Francesco Ricci - University of Rome, Tor Vergata

Drug-release nanomachines

Inspired by naturally occurring pH-regulated receptors, in the first work we performed in our lab (you can find the pdf here) in the general field of “drug-release nanomachines” we have proposed a rational approach to introduce pH-induced allostery into a wide range of DNA-based receptors. With this approach we can finely tune the affinity of these model receptors and control the loading/release of their specific target molecule by a simple pH change.

Figure 1The regulation of the pH inside or outside the cell and in different tissues of our body represents one of the most efficient strategies that Nature has optimized during evolution to control biological pathways. Nature, for example, uses pH changes to control the load and release of important species. A classic example is represented by haemoglobin, whose affinity towards oxygen gets poorer as the pH decreases. This allows haemoglobin to load oxygen in the lung (where pH is higher) and release it into the muscle tissues (where pH is lower). This pH-induced allostery is often achieved through the exploitation of hydrogen bonds or other pH-dependent interactions in specific domains of the receptor2 that can either activate or inhibit its binding capacity (see figure below).

Inspired by naturally-occurring pH-regulated receptors, we demonstrate here a general strategy to introduce pH-induced allostery into a wide range of DNA-based receptors. More specifically, we re-engineered two different model DNA-based receptors by introducing in their original sequence a pH-dependent domain.


Figure 3As a first proof-of-principle of this strategy we used the classic stem-loop molecular beacon, an optical labeled DNA-based biosensor. We re-engineer pH-induced allostery in this molecular beacon by designing a pH-dependent triplex-forming stem which is distal from the recognition sequence (loop). Because the additional interactions of the triplex structure will make the stem (and thus the non-binding state) more stable and difficult to be opened by the target, we observe a poorer affinity for the target at acid pHs.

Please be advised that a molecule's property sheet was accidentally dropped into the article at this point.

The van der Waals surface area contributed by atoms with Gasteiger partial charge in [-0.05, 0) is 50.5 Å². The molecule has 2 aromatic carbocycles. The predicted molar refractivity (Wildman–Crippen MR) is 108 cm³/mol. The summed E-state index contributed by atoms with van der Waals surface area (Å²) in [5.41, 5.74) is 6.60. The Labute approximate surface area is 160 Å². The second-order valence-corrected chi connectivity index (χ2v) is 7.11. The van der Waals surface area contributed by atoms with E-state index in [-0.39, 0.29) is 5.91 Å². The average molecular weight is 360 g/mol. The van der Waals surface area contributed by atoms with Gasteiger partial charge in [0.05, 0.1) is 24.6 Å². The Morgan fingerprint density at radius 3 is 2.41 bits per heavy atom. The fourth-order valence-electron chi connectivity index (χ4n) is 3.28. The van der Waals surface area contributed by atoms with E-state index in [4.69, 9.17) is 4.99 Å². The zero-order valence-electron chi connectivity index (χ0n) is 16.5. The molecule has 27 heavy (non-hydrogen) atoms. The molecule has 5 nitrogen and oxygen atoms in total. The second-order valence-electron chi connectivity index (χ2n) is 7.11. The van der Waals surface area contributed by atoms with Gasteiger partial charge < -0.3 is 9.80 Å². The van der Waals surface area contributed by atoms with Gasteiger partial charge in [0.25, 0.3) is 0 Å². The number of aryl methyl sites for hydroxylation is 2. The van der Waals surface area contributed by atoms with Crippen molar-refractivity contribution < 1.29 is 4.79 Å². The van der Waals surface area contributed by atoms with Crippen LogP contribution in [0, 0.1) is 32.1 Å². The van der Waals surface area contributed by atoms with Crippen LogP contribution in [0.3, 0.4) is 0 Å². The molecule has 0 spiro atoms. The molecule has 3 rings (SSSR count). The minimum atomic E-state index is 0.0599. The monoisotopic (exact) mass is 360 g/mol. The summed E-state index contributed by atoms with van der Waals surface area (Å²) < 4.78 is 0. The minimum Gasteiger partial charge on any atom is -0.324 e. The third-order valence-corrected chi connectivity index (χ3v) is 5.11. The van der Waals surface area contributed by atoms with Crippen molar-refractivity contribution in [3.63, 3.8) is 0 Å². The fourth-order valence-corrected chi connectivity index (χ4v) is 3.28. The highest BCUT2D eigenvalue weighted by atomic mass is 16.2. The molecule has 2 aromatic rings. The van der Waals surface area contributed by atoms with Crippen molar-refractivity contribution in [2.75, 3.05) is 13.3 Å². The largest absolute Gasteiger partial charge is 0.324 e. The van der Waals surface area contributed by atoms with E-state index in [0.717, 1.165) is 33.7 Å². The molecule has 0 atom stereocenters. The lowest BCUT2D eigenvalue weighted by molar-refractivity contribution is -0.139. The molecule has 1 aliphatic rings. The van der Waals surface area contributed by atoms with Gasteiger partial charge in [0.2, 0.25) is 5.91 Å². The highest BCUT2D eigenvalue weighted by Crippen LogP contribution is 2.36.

The pH-controlled DNA receptor we have engineered in this work can act as a DNA-based nanomachine that, through pH changes, can reversibly load and release its target in a controlled fashion. By gradually decreasing the pH of the solution from pH 8.0 to pH 6.5, 6.0, 5.5 and 5.0 we can observe a reversible and gradual loading and release of the target from the molecular beacon.

Figure 4We have also rationally designed pH-induced allostery in a more complex DNA-based aptamer. We have in fact re-engineered the classic cocaine-binding aptamer, which is thought to fold into a three-way junction upon target binding, by introducing at its 3’-end a triplex-DNA forming tail that, when folded, inhibits folding of the aptamer and thus its ability to bind its target. Because triplex formation stabilizes an alternative non-active conformation of the aptamer we can modulate the affinity of this engineered cocaine-binding aptamer by changing the pH of the solution. We also demonstrate the pH-induced load/release of cocaine using this re-engineered aptamer. In the presence of cocaine (i.e. 300 µM) at pH 5.0 no detectable signal increase is observed thus suggesting that no binding occurs. A pH change from 5.0 to 6.0 triggers the aptamer’s ability to bind cocaine and this results in a fluorescence signal increase. Shown are the fluorescence signals subtracted from the background signals at both pH 5.0 and 6.0.

In this first work by our group we have demonstrated a general strategy to re-engineer DNA-based receptors so that their binding affinity can be finely regulated by changes of pH. We have demonstrated the versatility of this strategy by re-engineering two different DNA-based receptors: the classic molecular beacon and the cocaine-binding aptamer. We have rationally inserted, in these two receptors, a pH-sensitive triplex-DNA domain (distal from the recognition site) that upon forming at low pHs, stabilizes an inactive form of the receptor thus reducing its affinity for the target. The strategy proposed here appears suitable to generate DNA-based switching receptors that can be activated/inhibited through pH-changes.